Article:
Summary:

Here comes the third fourth complaint (that we know about) asking Ofcom to investigate the Project Canvas connected-TV venture on competitio…

Here comes the third fourth complaint (that we know about) asking Ofcom to investigate the Project Canvas connected-TV venture on competition grounds.

After Virgin Media (NSDQ: VMED), IP Vision and Six TV, now United For Local TV, an umbrella group we’ve never heard of which represents five local broadcasters with restricted service licenses, has grumbled to the regulator that…

– qualification for including those services is “arbitrary”.
– fees are charged that are “unrelated to a service provider’s ability to pay”.
– their channels would be hard to find on the EPG.
– the JV members may exploit viewer data “for commercial advantage”
– Canvas could “prevent viewers from obtaining any streamed services on the open internet from TV channels who are unwilling or unable to meet the access terms”

Some of these worries are baseless. Apart from future targeted advertising possibilities, the JV will only charge access fees to cover associated costs on a cost-neutral basis. And, since Canvas channels will mirror the numbering on the Freeview EPG, these local channels should be no harder to find than now. Indeed, if these channels are already on Freeview, they will remain so, since Canvas is not replacing Freeview’s linear broadcasts.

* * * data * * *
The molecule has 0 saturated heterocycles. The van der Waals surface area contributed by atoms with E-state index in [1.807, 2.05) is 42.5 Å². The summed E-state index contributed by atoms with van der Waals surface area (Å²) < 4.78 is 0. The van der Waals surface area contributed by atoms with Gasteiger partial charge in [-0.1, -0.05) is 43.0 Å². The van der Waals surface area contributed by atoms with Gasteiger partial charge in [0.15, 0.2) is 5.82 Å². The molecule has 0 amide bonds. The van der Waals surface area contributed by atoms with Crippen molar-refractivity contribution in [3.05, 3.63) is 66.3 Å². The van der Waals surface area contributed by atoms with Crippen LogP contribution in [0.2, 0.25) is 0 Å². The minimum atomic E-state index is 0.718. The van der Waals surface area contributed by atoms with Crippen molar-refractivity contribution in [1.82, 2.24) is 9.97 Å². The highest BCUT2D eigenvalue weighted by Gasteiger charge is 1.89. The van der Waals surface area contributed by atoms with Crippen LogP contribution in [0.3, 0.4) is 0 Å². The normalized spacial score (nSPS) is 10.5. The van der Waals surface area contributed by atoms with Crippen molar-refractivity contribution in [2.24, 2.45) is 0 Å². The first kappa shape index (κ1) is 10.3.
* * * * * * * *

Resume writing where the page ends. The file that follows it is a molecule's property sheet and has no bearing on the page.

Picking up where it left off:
But United For Local TV, whose membership includes previous complainant Six TV, has a point on “arbitrary” inclusion criteria – this has not been specced out extensively in publicly available documents.

And, though project director Richard Halton has previously said both a software developers kit and an apps-type platform will be made available for Canvas, it’s unclear to what extent the service will really allow for third-party internet-delivered video and other content – an avenue the local broadcasters could try to use if not going through Canvas proper.

This group’s complaint may be most significant because it’s exactly these kind of tiny, shoe-string budget local TV stations which culture secretary Jeremy Hunt appears to want created. Ofcom will consider whether to open this complaint, the Six TV complaint and the Virgin Media complaint in to possible proper anti-trust scrutiny, possibly in consultation with the Office of Fair Trading.

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